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In addition to anger and hostility, a number of other negative emotional states have been linked with heart disease, including negative affectivity and depression (Suls&Bunde, 2005). Negative affectivity is a tendency to experience distressed emotional states involving anger, contempt, disgust, guilt, fear, and nervousness (Watson, Clark,&Tellegen, 1988). It has been linked with the development of both hypertension and heart disease. For example, over 3,000 initially healthy participants in one study were tracked longitudinally, up to 22 years. Those with higher levels of negative affectivity at the time the study began were substantially more likely to develop and be treated for hypertension during the ensuing years than were those with lower levels of negative affectivity (Jonas&Lando, 2000). In addition, a study of over 10,000 middle-aged London-based civil servants who were followed an average of 12.5 years revealed that those who earlier had scored in the upper third on a test of negative affectivity were 32% more likely to have experienced heart disease, heart attack, or angina over a period of years than were those who scored in the lowest third (Nabi, Kivimaki, De Vogli, Marmot,&Singh-Manoux, 2008). Hence, negative affectivity appears to be a potentially vital risk factor for the development of cardiovascular disorders.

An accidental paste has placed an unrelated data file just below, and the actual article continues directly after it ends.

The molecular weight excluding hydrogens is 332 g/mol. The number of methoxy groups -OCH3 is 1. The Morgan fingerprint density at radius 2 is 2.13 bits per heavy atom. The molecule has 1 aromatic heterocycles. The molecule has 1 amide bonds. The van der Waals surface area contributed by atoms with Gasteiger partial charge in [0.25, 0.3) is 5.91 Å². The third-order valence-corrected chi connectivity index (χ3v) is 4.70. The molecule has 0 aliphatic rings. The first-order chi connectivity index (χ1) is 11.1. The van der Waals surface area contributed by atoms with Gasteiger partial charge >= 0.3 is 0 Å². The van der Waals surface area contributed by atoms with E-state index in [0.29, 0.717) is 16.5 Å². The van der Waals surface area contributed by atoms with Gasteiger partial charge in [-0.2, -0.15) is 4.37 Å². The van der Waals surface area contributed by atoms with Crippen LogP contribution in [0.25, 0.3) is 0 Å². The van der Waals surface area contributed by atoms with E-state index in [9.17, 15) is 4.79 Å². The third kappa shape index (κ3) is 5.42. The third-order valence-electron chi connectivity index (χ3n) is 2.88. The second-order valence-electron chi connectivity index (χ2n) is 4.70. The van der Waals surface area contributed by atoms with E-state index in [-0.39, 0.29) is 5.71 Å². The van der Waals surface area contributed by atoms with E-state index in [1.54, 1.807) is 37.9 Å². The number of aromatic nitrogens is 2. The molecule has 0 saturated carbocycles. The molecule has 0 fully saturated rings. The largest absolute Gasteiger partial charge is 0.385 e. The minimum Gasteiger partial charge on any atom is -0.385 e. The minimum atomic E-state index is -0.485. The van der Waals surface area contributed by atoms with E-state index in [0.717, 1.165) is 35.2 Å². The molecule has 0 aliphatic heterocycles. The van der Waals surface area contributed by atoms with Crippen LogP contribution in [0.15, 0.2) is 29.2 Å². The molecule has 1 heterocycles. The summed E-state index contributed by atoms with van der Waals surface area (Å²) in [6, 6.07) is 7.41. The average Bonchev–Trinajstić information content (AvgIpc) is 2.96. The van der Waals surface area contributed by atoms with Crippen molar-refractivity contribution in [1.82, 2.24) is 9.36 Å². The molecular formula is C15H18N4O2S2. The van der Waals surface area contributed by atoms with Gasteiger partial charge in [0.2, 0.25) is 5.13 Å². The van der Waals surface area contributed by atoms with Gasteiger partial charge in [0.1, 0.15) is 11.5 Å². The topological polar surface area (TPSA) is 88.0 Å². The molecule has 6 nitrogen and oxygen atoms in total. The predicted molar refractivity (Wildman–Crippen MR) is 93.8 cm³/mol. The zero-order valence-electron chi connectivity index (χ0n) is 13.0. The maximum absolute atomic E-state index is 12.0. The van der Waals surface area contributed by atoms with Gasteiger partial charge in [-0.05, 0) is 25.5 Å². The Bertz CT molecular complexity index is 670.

Depression and the heart

For centuries, poets and folklore have asserted that there is a connection between moods and the heart (Glassman&Shapiro, 1998). You are no doubt familiar with the notion of a broken heart following a disappointing or depressing event and have encountered that notion in songs, films, and literature.

Perhaps the first to recognize the link between depression and heart disease    was Benjamin Malzberg (1937), who found that the death rate among institutionalized patients with melancholia (an archaic term for depression) was six times higher than that of the population. A classic study in the late 1970s looked at over 8,000 manic-depressive persons in Denmark, finding a nearly 50% increase in deaths from heart disease among these patients compared with the general Danish population (Weeke, 1979). By the early 1990s, evidence began to accumulate showing that depressed individuals who were followed for long periods of time were at increased risk for heart disease and cardiac death (Glassman, 2007). In one investigation of over 700 Denmark residents, those with the highest depression scores were 71% more likely to have experienced a heart attack than were those with lower depression scores (Barefoot&Schroll, 1996.

After more than two decades of research, it is now clear that a relationship exists: Patients with heart disease have more depression than the general population, and people with depression are more likely to eventually develop heart disease and experience higher mortality than those who do not have depression (Hare, Toukhsati, Johansson,&Jaarsma, 2013); the more severe the depression, the higher the risk (Glassman, 2007). Consider the following:

  • In one study, death rates from cardiovascular problems was substantially higher in depressed people; depressed men were 50% more likely to have died from cardiovascular problems, and depressed women were 70% more likely (Ösby, Brandt, Correia, Ekbom,&Sparén, 2001).
  • A statistical review of 10 longitudinal studies involving initially healthy individuals revealed that those with elevated depressive symptoms have, on average, a 64% greater risk of developing heart disease than do those with fewer symptoms (Wulsin&Singal, 2003).